The House Freedom Caucus, the group of about 40 über conservatives that previously was best known for being the slayer of Speaker John Boehner (R-OH) and its take-no-prisoner approach to politics, has looked so pathetically weak over the past 24 hours that you have to ask whether they should still be taken seriously.
Former HFC Caucus Chairman Jim Jordan (R-OH) and its current Chairman Mark Meadows (R-NC) introduced a resolution on Wednesday calling for Deputy Attorney General Rod Rosenstein’s impeachment.
Given that Donald Trump considers Rosenstein to be one of his chief nemeses, that most House Republicans always seem to want to prove and re-prove their loyalty to the president and that the HFC used to be feared, it might have seemed safe to assume that the Jordan/Meadows impeachment plan had lots of support in the GOP caucus.
Except that it absolutely didn’t.
The resolution only had 11 co-sponsors. Not even a majority of the members of the House Freedom Caucus were willing to put their names on this supposedly major Trump-pleasing initiative that was authored by their immediate past and current chairman.
Saying the House Freedom Caucus has been neutered
is not an understatement.
And this wasn’t even that major of an initiative. Jordan and Meadows abandoned their take-no-prisoners approach by introducing a bill that wasn’t “privileged.” That made a vote on their plan totally dependent on the House Republican leadership agreeing to it.
And less than 24 hours after Jordan and Meadows introduced their non-privileged bill, House Speaker Paul Ryan (R-WI) — Boehner’s successor — slammed and double-locked the door on it saying there would be no vote. Ryan was direct and unambiguous with no doubt that about where he stood.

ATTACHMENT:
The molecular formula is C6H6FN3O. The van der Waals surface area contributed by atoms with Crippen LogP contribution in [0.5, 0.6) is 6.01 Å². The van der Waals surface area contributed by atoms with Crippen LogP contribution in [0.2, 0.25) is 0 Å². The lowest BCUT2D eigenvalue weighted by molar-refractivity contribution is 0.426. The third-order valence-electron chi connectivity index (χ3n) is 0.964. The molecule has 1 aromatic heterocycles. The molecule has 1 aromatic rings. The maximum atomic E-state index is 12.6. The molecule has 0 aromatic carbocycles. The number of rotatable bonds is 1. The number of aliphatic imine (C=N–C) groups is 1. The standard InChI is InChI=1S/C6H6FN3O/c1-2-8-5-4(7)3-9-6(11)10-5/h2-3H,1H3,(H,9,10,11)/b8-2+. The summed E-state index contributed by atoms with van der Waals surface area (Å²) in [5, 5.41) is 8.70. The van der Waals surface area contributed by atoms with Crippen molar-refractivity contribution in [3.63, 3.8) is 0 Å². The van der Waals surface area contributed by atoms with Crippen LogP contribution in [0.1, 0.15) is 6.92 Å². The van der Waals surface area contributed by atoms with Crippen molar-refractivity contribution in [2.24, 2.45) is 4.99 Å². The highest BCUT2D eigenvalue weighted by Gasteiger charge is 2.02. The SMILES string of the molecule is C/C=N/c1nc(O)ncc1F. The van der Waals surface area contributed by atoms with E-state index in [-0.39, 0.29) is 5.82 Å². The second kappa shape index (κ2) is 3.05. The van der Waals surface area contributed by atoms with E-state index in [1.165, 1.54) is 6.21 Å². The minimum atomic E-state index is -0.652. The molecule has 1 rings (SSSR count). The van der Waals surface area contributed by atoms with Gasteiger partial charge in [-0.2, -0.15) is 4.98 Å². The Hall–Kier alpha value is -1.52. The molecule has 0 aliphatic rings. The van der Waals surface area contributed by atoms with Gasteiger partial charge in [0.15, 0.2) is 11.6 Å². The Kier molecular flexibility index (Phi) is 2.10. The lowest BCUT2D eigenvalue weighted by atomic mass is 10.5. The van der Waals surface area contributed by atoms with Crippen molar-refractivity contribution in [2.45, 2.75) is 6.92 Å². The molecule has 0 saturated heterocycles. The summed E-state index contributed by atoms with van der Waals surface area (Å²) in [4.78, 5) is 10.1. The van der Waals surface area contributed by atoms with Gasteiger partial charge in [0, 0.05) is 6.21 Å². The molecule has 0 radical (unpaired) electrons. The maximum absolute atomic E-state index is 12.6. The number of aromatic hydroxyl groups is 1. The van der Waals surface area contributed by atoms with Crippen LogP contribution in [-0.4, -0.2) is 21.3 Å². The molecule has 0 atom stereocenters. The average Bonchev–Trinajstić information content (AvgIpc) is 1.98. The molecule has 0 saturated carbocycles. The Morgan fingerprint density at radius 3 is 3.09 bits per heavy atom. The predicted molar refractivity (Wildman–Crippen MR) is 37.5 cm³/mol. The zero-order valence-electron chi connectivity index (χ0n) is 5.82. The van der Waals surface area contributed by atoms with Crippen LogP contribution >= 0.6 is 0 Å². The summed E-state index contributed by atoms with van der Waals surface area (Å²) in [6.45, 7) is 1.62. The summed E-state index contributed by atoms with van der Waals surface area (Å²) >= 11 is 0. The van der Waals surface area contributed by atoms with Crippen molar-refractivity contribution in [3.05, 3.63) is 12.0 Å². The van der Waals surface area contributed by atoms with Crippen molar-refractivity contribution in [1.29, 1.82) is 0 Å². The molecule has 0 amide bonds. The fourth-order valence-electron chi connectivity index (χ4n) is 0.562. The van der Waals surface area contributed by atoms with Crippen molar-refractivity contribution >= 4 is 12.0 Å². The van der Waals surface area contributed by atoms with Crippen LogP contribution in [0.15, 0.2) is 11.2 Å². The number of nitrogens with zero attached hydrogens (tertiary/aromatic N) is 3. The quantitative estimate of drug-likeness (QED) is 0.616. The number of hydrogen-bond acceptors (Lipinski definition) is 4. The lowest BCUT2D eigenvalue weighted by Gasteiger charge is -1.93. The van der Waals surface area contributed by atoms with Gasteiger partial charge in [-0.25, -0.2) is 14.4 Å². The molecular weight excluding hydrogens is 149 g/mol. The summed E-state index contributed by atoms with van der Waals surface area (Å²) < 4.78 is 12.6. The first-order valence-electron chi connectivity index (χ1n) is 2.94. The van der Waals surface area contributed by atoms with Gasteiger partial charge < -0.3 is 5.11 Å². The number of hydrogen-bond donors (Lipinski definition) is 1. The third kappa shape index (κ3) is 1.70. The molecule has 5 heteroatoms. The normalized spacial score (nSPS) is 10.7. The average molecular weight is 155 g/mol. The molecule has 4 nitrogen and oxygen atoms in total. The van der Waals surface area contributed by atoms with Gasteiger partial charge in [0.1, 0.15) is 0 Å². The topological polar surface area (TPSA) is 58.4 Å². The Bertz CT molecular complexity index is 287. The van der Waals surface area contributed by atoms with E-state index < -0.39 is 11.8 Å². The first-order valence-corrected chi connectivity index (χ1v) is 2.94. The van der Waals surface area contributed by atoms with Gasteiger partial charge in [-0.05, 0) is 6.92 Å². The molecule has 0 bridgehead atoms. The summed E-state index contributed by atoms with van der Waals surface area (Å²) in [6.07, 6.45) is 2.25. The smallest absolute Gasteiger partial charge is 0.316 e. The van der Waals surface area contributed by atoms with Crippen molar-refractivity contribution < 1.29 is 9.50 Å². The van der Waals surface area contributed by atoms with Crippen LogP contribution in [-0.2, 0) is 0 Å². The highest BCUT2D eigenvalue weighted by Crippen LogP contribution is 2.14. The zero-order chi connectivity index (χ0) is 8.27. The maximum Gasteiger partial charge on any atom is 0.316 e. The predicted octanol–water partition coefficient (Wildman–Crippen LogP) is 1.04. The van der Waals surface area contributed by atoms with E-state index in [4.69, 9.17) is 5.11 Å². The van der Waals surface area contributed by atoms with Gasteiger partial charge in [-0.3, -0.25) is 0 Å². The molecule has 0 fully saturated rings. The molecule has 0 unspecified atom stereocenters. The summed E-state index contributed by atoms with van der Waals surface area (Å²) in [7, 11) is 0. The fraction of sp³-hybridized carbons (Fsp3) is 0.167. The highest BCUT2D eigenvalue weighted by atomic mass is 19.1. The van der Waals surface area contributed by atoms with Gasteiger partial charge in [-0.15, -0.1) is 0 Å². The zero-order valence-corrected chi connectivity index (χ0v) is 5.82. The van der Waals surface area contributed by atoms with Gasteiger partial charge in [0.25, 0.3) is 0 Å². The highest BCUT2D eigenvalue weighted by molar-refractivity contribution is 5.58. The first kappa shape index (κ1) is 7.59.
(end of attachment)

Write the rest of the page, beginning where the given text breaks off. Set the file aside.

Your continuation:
Attorney General Jeff Sessions also publicly supported Rosenstein.
All this comes months after the HFC lost considerable influence on what used to be its top priority — the federal budget.
As I wrote back in February, the budget deal removed the prime legislative weapon — the debt ceiling — the Freedom Caucus had used multiple times to get what it wanted and completely ignored its demand that federal domestic discretionary spending be cut.
Another very strong HFC preference—tax cuts—won’t happen again this year.
And with the House and Senate leadership deciding not to do a budget resolution this year, there can’t be reconciliation and, therefore, no action on two other HFC hot issues –repealing the Affordable Care Act and cutting Medicare and Medicaid.
At this point, the only thing worse for the Freedom Caucus will be if they’re part of a GOP minority and, therefore, have absolutely no impact on the House’s agenda. Based on the most recent polls, that may only be months away.
In the meantime, saying the House Freedom Caucus has been neutered is not an understatement.
Don’t Leave Just Yet…There’s so much more here: